In my last post, we discovered Routes in ServiceStack. Today let’s go bit further and find out what’s more we could do with routes in ServiceStack. Remember we specified one route for FlightRequest class of our simple Flight Service. That doesn’t mean we are only allowed to add one route per request class in ServiceStack. We may define multiple routes for a selected request and enjoy variety of behaviours. Sounds cool isn’t it? Let’s go ahead and see how to do this.
Here, I am going to add one more route for our FlightRequest class. Since our request object just contains two properties (Departure and Arrival), I am going to define a new route to which, we could directly pass Departure and Arrival parameters instead of passing a populated request object (see below).We are going to use the POST verb for our new route too.
We may still use our first route with a request object that has been populated with Arrival and Departure fields. But, in this example, we are going to use our new route with Arrival and Departure parameters been directly passed into the service URL without using a request object at all.
Now press F5 to start debugging and you would see that our new route is available to use straight away.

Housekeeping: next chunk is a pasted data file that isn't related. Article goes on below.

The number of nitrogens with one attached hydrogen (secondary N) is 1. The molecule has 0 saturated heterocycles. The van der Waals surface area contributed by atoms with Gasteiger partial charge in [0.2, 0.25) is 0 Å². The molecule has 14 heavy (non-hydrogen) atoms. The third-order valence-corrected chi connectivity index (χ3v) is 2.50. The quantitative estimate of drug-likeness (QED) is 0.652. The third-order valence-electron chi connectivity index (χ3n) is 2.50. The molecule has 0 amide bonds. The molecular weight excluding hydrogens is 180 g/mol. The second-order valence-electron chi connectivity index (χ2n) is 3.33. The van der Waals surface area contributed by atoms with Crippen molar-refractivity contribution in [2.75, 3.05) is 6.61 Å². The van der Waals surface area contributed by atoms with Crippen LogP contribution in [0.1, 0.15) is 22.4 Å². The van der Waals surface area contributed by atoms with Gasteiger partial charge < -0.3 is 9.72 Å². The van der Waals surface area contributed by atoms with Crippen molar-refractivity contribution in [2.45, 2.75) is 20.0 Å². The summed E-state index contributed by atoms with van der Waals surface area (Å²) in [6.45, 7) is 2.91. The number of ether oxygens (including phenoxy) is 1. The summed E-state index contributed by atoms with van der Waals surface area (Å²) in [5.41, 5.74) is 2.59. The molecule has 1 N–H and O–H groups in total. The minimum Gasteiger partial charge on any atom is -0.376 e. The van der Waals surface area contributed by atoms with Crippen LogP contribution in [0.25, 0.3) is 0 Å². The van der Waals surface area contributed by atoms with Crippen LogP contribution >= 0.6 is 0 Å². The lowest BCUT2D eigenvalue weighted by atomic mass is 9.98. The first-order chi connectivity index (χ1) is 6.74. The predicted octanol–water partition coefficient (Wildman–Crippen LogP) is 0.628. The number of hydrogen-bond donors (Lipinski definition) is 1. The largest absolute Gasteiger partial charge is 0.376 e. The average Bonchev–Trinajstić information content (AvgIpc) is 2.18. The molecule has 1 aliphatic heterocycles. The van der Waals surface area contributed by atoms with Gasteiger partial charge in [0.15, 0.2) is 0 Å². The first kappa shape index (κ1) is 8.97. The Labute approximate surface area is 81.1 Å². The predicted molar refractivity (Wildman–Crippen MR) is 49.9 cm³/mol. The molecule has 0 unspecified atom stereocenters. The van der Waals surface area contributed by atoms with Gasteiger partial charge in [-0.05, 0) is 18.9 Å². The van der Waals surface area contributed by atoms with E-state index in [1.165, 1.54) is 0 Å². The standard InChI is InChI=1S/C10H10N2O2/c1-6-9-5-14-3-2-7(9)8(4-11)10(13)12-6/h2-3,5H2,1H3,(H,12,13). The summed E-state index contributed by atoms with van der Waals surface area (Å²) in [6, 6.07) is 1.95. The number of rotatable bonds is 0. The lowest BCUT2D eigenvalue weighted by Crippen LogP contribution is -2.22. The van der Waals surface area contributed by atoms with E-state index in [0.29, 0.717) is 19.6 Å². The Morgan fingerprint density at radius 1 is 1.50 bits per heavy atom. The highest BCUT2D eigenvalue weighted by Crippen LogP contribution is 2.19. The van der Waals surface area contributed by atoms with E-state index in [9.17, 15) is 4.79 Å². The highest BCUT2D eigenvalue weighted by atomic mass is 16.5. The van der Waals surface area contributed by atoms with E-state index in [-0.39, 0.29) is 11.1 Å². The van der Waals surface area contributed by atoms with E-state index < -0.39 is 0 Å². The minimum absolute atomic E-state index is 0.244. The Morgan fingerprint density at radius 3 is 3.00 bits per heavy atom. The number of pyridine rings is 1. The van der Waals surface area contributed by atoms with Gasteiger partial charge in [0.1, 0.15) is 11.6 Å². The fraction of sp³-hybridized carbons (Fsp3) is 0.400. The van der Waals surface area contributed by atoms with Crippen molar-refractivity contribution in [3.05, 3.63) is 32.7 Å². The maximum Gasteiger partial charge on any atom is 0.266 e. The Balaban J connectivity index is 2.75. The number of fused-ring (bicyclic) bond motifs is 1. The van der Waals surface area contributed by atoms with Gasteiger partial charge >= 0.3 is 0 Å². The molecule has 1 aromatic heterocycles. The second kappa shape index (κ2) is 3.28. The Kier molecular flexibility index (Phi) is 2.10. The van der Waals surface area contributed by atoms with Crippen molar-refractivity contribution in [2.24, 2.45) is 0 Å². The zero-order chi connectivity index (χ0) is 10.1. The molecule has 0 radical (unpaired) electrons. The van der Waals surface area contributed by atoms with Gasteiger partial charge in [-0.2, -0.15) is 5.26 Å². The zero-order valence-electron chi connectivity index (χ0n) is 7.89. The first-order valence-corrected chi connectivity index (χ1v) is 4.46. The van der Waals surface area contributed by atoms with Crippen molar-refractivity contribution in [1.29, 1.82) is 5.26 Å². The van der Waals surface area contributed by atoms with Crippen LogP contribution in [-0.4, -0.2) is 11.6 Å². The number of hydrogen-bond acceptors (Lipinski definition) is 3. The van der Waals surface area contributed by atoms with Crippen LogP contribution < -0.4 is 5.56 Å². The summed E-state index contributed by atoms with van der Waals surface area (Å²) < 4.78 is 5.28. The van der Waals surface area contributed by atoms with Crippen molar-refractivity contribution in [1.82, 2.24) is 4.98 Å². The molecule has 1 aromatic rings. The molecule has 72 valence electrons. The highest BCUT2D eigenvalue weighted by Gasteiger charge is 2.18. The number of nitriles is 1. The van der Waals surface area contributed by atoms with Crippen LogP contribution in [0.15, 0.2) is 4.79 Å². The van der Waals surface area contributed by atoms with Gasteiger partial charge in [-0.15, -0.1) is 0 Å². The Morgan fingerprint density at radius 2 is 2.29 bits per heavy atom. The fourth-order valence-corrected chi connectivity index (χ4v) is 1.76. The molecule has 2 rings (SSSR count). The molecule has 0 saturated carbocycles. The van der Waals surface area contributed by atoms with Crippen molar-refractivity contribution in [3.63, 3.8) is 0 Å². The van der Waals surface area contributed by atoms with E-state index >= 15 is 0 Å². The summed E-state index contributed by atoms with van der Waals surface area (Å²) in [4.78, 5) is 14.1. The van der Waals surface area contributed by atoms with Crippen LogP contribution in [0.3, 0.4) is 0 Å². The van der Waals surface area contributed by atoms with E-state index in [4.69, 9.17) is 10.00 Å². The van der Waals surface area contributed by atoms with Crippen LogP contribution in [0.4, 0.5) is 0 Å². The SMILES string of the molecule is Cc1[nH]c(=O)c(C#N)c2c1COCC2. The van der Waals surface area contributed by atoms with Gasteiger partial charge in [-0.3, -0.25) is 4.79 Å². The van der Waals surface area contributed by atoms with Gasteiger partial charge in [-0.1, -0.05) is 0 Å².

Now let’s use this new service URL to invoke a service request via the REST Console tool. Let’s perform an XML request this time. All you need to do is to specify the Departure and Arrival cities within the URL, specify the content type as application/xml and press POST button. You don’t need to worry about the payload as we are not passing a request object this time.
You should be able to get the expected response as shown below.
It is important to take a step back and realise what actually happened here. One important thing to understand is that ServiceStack promotes convention based practice not configuration based practice. Have I done any configuration changes at all to get this behaviour? NO. All I did was specifying a new route with Departure and Arrival parameters built into it. However, when I was defining the new route, I used the exact names of the two properties of the request class.
By doing so, I signaled ServiceStack to use those two URL parameters in place of the actual request object. ServiceStack was smart enough to understand my “notation”, create a FlightRequest object behind the scenes and assign those two parameter values into the Departure and Arrival properties. I can prove my point by placing a breakpoint inside the FlightService operation method and invoking the same service request via the REST Console again!
As you can see, ServiceStack has managed to populate a FlightRequest object using the URL parameters supplied in the route URL.